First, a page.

She was then made to stand before hundreds at a church service and apologize for "allowing a compromising situation to occur." Phelps, she said, told her Willis might be 99 percent responsible but she was "1 percent responsible" for what happened because she let Willis into her home.

"I felt horrible," she said. "For years, I believed it was my fault. Standing up there was completely humiliating."

Anderson said she didn't have a boyfriend and wasn't interested in boys during that period in her life. "I was interested in playing my flute and singing," she said.

But after she became pregnant, she said she had to get tested for HIV and show the results to Willis's wife.

And after Phelps arranged for Anderson to be sent to live with another pastor's family in Colorado, where she had her baby and put it up for adoption, Anderson said she was forced to write a letter to Willis's wife, apologizing for betraying her trust.

One of Willis's public defenders, Donna Brown, said during her opening statement yesterday that Anderson only reported having sex with Willis on one occasion when she told her mother and Phelps what happened.

And when a nurse midwife at Dartmouth-Hitchcock Medical Center examined Anderson after she became pregnant, she didn't report being raped, according to the medical records, Brown said.

"The state is going to ask you to trust Tina's 2011 memory as opposed to her 1997 memory," Brown said. But "there are a lot of things she doesn't remember."

Anderson said she told her mother and Phelps that the sex wasn't consensual, contrary to what Phelps has said.

As she answered questions during cross-examination yesterday, Anderson bristled at Brown's probing into how and when she reported the allegations.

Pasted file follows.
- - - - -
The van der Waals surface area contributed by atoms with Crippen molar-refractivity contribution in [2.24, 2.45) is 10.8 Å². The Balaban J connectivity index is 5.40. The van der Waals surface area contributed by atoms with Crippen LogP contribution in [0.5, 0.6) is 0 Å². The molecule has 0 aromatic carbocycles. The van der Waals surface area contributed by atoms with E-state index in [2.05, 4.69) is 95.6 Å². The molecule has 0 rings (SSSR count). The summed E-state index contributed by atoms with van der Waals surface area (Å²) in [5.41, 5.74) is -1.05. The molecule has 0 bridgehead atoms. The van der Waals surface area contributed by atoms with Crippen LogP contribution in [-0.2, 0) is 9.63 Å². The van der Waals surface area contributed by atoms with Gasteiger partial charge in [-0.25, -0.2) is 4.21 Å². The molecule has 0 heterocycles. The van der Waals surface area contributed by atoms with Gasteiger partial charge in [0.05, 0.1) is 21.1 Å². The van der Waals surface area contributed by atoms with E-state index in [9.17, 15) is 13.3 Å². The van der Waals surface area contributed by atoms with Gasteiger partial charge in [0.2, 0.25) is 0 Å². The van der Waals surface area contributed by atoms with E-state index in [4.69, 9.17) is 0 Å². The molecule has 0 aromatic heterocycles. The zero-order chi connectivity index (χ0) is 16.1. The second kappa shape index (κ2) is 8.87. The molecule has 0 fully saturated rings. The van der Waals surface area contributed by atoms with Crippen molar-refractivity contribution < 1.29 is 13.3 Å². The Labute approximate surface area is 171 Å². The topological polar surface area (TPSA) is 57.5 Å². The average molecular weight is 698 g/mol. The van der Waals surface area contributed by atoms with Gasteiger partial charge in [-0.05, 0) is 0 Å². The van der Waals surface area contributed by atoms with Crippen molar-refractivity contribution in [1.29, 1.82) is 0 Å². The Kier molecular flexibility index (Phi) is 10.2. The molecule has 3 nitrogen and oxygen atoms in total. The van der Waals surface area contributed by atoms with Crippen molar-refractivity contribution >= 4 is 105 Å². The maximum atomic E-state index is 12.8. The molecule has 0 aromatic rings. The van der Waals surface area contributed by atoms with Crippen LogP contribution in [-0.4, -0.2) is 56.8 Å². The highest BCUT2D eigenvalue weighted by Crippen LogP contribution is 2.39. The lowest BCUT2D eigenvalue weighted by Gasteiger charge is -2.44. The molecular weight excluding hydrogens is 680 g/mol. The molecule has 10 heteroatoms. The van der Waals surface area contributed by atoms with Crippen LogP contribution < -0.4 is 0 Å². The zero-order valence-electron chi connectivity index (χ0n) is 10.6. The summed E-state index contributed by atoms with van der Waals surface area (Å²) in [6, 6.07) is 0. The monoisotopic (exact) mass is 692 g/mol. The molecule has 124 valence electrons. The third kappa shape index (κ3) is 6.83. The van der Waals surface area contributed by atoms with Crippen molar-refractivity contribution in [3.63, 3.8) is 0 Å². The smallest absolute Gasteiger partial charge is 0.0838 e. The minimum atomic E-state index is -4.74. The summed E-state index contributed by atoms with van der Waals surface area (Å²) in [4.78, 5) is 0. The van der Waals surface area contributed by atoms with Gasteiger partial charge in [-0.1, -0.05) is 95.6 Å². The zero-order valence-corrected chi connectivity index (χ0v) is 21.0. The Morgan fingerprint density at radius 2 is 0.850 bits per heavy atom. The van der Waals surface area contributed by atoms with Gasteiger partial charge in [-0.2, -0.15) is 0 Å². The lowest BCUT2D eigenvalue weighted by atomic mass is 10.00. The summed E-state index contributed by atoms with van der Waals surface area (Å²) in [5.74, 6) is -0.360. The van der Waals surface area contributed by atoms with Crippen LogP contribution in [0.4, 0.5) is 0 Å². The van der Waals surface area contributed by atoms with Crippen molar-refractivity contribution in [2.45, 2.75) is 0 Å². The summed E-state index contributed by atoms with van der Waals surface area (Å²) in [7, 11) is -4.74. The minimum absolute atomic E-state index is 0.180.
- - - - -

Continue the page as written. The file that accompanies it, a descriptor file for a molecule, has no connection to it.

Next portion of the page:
Anderson had told the Concord police that she confided in a neighbor that she was pregnant several days after breaking the news to Willis, but yesterday she gave dates that suggested more than a month had elapsed between the two events.

Asked by Brown to clarify the discrepancy, Anderson grew emotional. "Would you remember something you did 14 years ago?" she said.

"I am trying to be completely honest with you, and you are frustrating me greatly," she continued, her voice shaking. "You are not going to remember a timeline exactly when you were 15 years old and you were scared out of your mind. Give me a break."

Anderson said she told Willis she was pregnant while they were at a restaurant in August 1997. Brown asked if that was when Willis took her to the Bedford Village Inn for her 16th birthday, and Anderson said that was possible.

She also said she continued to baby-sit for Willis after she said the first rape happened, and possibly after the second.

"I was trying to be the good Christian I was supposed to be," she said. "Forgive and forget, pretend like it never happened."

Anderson said she no longer has a relationship with her mother, Christine Leaf, who stayed with her husband after he got out of prison for sexually abusing a child and assaulting Anderson's older brother.

Testifying yesterday, Leaf said she didn't support her daughter, "because I only support the truth." She said she supported Phelps, who posted a letter of support from Leaf's lawyer on his website.

As Coull pressed her about the decision to send Anderson to Colorado, Leaf denied that it was Phelps's idea, as Anderson has said.

And while she acknowledged telling the Concord police Anderson didn't want to talk to them, she denied that she'd prevented other family members from learning of Anderson's whereabouts.

"Everybody knew she was pregnant and in Colorado," Leaf said.

Leaf will take the witness stand again this morning. The trial is expected to take four days, and Phelps and Willis are both expected to testify.

(Maddie Hanna can be reached at 369-3321 or mhanna@cmonitor.com.)